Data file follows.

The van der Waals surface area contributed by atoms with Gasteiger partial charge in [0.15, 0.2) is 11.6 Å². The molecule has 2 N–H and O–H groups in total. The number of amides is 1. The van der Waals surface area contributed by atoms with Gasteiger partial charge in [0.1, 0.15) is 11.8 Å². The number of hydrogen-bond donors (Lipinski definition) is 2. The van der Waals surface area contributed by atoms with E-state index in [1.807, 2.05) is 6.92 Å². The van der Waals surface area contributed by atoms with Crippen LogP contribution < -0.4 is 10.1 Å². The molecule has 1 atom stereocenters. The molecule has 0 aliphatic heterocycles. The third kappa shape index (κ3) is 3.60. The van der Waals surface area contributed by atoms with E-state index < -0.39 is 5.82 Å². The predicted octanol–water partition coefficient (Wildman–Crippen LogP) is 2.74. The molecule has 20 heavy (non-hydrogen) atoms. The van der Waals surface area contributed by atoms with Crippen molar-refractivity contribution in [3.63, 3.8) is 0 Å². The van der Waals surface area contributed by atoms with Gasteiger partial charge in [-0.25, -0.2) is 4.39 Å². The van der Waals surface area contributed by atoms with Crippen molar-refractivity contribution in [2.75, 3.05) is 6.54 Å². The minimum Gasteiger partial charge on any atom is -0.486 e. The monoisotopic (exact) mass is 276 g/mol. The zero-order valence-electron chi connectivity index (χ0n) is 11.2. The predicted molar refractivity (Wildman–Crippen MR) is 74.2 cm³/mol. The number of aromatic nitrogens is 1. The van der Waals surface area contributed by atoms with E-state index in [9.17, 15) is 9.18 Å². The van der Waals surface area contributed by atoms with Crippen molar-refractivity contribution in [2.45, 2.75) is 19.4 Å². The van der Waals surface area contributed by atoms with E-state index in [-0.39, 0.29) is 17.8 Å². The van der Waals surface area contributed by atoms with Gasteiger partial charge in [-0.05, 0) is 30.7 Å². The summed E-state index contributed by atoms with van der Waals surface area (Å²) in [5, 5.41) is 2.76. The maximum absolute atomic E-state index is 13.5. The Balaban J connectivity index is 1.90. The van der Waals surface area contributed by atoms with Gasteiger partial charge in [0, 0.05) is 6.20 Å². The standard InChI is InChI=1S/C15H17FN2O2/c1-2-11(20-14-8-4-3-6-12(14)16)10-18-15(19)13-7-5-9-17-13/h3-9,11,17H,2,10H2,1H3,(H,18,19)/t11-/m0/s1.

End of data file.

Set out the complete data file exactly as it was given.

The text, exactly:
The van der Waals surface area contributed by atoms with Gasteiger partial charge in [0.15, 0.2) is 11.6 Å². The molecule has 2 N–H and O–H groups in total. The number of amides is 1. The van der Waals surface area contributed by atoms with Gasteiger partial charge in [0.1, 0.15) is 11.8 Å². The number of hydrogen-bond donors (Lipinski definition) is 2. The van der Waals surface area contributed by atoms with E-state index in [1.807, 2.05) is 6.92 Å². The van der Waals surface area contributed by atoms with Crippen LogP contribution < -0.4 is 10.1 Å². The molecule has 1 atom stereocenters. The molecule has 0 aliphatic heterocycles. The third kappa shape index (κ3) is 3.60. The van der Waals surface area contributed by atoms with E-state index < -0.39 is 5.82 Å². The predicted octanol–water partition coefficient (Wildman–Crippen LogP) is 2.74. The molecule has 20 heavy (non-hydrogen) atoms. The van der Waals surface area contributed by atoms with Crippen molar-refractivity contribution in [3.63, 3.8) is 0 Å². The van der Waals surface area contributed by atoms with Gasteiger partial charge in [-0.25, -0.2) is 4.39 Å². The van der Waals surface area contributed by atoms with Crippen molar-refractivity contribution in [2.75, 3.05) is 6.54 Å². The minimum Gasteiger partial charge on any atom is -0.486 e. The monoisotopic (exact) mass is 276 g/mol. The zero-order valence-electron chi connectivity index (χ0n) is 11.2. The predicted molar refractivity (Wildman–Crippen MR) is 74.2 cm³/mol. The number of aromatic nitrogens is 1. The van der Waals surface area contributed by atoms with E-state index in [9.17, 15) is 9.18 Å². The van der Waals surface area contributed by atoms with Crippen molar-refractivity contribution in [2.45, 2.75) is 19.4 Å². The van der Waals surface area contributed by atoms with E-state index in [-0.39, 0.29) is 17.8 Å². The van der Waals surface area contributed by atoms with Gasteiger partial charge in [-0.05, 0) is 30.7 Å². The summed E-state index contributed by atoms with van der Waals surface area (Å²) in [5, 5.41) is 2.76. The maximum absolute atomic E-state index is 13.5. The Balaban J connectivity index is 1.90. The van der Waals surface area contributed by atoms with Gasteiger partial charge in [0, 0.05) is 6.20 Å². The standard InChI is InChI=1S/C15H17FN2O2/c1-2-11(20-14-8-4-3-6-12(14)16)10-18-15(19)13-7-5-9-17-13/h3-9,11,17H,2,10H2,1H3,(H,18,19)/t11-/m0/s1.